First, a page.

Iron Ore Exports at Port Hedland at Risk; Tug Workers Strike Approved to Push Through; At Least $100M/Day Could Be Lost
By Esther Tanquintic-Misa | May 13, 2014 12:02 PM EST
Australia, in the midst of a fading mining boom, stands to suffer more losses of at least $100 million a day if tugboat workers at Port Hedland make good their threat to stage a labour strike within the next 30 days. The impending industrial work stoppage could cripple Australia's most lucrative iron ore exports.
Tugboat deckhands at Port Hedland on Monday voted to stage a labour strike if they are unable to resolve a dispute over vacation and pay with Teekay Shipping.
According to the Maritime Workers Union (MUA), which represent the deckhands, 100 per cent of workers voted to strike for 24 hours, while 98 per cent voted to stop work for periods of 48 hours and seven days.
"It has not yet been decided whether industrial action will be taken or which option will be exercised," Will Tracey, MUA assistant WA secretary, said in a statement.
Deckhands are clamouring for an annual leave of four weeks on top of the prevailing system which is four-weeks-on and four-weeks-off.
"We think this is very reasonable, given our members work 12 hours a day for 28 days straight in very tough conditions," Tracey said.
Moreover, they also want a 70 per cent hike to close the gap from what the tugboat masters earn which is A$220,000 per year.
BHP Billiton, which holds the licence for the tugboats at Port Hedland, blasted the impending strike threat.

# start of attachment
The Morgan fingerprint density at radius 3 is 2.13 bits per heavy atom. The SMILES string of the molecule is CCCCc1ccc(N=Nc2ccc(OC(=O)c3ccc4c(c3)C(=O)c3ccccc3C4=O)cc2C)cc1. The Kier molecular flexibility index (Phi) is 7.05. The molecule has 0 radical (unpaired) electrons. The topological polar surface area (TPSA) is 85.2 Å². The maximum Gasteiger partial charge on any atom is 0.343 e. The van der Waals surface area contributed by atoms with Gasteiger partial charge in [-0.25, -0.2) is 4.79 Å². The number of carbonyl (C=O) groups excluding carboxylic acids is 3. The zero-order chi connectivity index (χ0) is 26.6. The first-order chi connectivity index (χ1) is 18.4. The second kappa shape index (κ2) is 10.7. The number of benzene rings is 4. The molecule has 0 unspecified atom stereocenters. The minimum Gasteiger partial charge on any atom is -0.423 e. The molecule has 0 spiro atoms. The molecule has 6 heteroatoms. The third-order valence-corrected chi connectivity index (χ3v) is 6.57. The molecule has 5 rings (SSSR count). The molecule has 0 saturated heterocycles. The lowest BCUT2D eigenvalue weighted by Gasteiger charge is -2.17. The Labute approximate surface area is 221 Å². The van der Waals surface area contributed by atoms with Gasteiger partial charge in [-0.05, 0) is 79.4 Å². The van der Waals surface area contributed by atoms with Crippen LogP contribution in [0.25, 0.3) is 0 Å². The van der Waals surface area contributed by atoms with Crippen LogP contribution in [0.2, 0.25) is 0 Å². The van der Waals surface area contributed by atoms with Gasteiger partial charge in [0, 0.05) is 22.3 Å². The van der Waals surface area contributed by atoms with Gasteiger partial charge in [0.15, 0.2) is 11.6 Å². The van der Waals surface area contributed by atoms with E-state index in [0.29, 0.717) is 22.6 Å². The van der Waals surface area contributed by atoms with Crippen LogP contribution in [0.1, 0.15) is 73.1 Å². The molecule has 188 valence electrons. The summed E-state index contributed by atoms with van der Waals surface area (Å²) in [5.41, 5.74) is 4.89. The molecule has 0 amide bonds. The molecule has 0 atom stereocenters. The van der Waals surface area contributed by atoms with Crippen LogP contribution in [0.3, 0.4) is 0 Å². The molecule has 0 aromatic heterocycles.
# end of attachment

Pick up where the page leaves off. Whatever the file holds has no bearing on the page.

"Given the current wages and conditions, we think it would be irresponsible for the MUA to take industrial action that would put a stop to one of Australia's most critical national exports," a BHP Billiton spokeswoman said.
A disruption could propel up prices of iron ore in the market.
"It depends on how long the strike lasts. If it lasts for a week or even longer this will provide a strong support to iron ore prices," an iron ore trader in Shanghai told Reuters.
State and federal governments also stand to lose royalty and tax revenue if the strike pushes through, BHP said.
"We estimate this will cost suppliers who ship out of Port Hedland around $100 million a day," the company said in a statement. "Significant royalty and tax revenue will be lost to the Western Australian and federal governments."
"Mining companies like BHP Billiton are not able to make up lost volume of this nature, and governments cannot recover these lost royalties and taxes."
Port Hedland has three maritime unions. The other two, the marine engineers and maritime officers, are also considering strike action.
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